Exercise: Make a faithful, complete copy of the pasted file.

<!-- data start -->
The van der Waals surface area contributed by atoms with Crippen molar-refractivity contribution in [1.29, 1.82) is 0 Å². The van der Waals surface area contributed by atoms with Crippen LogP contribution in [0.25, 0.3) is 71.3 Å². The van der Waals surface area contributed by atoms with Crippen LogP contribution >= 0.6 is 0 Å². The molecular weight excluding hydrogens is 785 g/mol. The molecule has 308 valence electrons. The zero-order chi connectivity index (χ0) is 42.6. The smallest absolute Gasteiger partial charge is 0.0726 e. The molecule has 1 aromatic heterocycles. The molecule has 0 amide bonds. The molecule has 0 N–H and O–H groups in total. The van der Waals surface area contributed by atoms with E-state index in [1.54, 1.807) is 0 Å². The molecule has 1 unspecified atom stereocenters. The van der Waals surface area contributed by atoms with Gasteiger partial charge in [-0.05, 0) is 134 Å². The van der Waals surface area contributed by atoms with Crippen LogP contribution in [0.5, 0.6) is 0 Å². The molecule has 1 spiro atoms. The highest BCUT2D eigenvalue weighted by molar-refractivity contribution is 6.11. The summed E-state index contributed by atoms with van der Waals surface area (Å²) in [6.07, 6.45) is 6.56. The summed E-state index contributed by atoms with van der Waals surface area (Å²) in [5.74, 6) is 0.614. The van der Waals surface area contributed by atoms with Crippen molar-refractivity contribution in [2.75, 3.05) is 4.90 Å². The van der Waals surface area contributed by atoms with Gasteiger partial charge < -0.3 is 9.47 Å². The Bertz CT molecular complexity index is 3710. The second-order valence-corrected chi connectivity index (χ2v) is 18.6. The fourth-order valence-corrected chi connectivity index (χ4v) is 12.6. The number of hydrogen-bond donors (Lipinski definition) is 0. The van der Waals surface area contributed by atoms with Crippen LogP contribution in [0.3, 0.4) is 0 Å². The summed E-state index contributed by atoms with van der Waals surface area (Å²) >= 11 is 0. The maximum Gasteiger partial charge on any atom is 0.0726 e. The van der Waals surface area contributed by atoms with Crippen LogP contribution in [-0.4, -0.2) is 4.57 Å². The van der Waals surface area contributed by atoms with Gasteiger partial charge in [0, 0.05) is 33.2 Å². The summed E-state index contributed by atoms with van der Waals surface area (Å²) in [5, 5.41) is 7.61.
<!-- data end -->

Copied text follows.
The van der Waals surface area contributed by atoms with Crippen molar-refractivity contribution in [1.29, 1.82) is 0 Å². The van der Waals surface area contributed by atoms with Crippen LogP contribution in [0.25, 0.3) is 71.3 Å². The van der Waals surface area contributed by atoms with Crippen LogP contribution >= 0.6 is 0 Å². The molecular weight excluding hydrogens is 785 g/mol. The molecule has 308 valence electrons. The zero-order chi connectivity index (χ0) is 42.6. The smallest absolute Gasteiger partial charge is 0.0726 e. The molecule has 1 aromatic heterocycles. The molecule has 0 amide bonds. The molecule has 0 N–H and O–H groups in total. The van der Waals surface area contributed by atoms with E-state index in [1.54, 1.807) is 0 Å². The molecule has 1 unspecified atom stereocenters. The van der Waals surface area contributed by atoms with Gasteiger partial charge in [-0.05, 0) is 134 Å². The van der Waals surface area contributed by atoms with Crippen LogP contribution in [0.5, 0.6) is 0 Å². The molecule has 1 spiro atoms. The highest BCUT2D eigenvalue weighted by molar-refractivity contribution is 6.11. The summed E-state index contributed by atoms with van der Waals surface area (Å²) in [6.07, 6.45) is 6.56. The summed E-state index contributed by atoms with van der Waals surface area (Å²) in [5.74, 6) is 0.614. The van der Waals surface area contributed by atoms with Crippen molar-refractivity contribution in [2.75, 3.05) is 4.90 Å². The van der Waals surface area contributed by atoms with Gasteiger partial charge < -0.3 is 9.47 Å². The Bertz CT molecular complexity index is 3710. The second-order valence-corrected chi connectivity index (χ2v) is 18.6. The fourth-order valence-corrected chi connectivity index (χ4v) is 12.6. The number of hydrogen-bond donors (Lipinski definition) is 0. The van der Waals surface area contributed by atoms with Crippen LogP contribution in [0.3, 0.4) is 0 Å². The summed E-state index contributed by atoms with van der Waals surface area (Å²) >= 11 is 0. The maximum Gasteiger partial charge on any atom is 0.0726 e. The van der Waals surface area contributed by atoms with Crippen LogP contribution in [-0.4, -0.2) is 4.57 Å². The van der Waals surface area contributed by atoms with Gasteiger partial charge in [0, 0.05) is 33.2 Å². The summed E-state index contributed by atoms with van der Waals surface area (Å²) in [5, 5.41) is 7.61.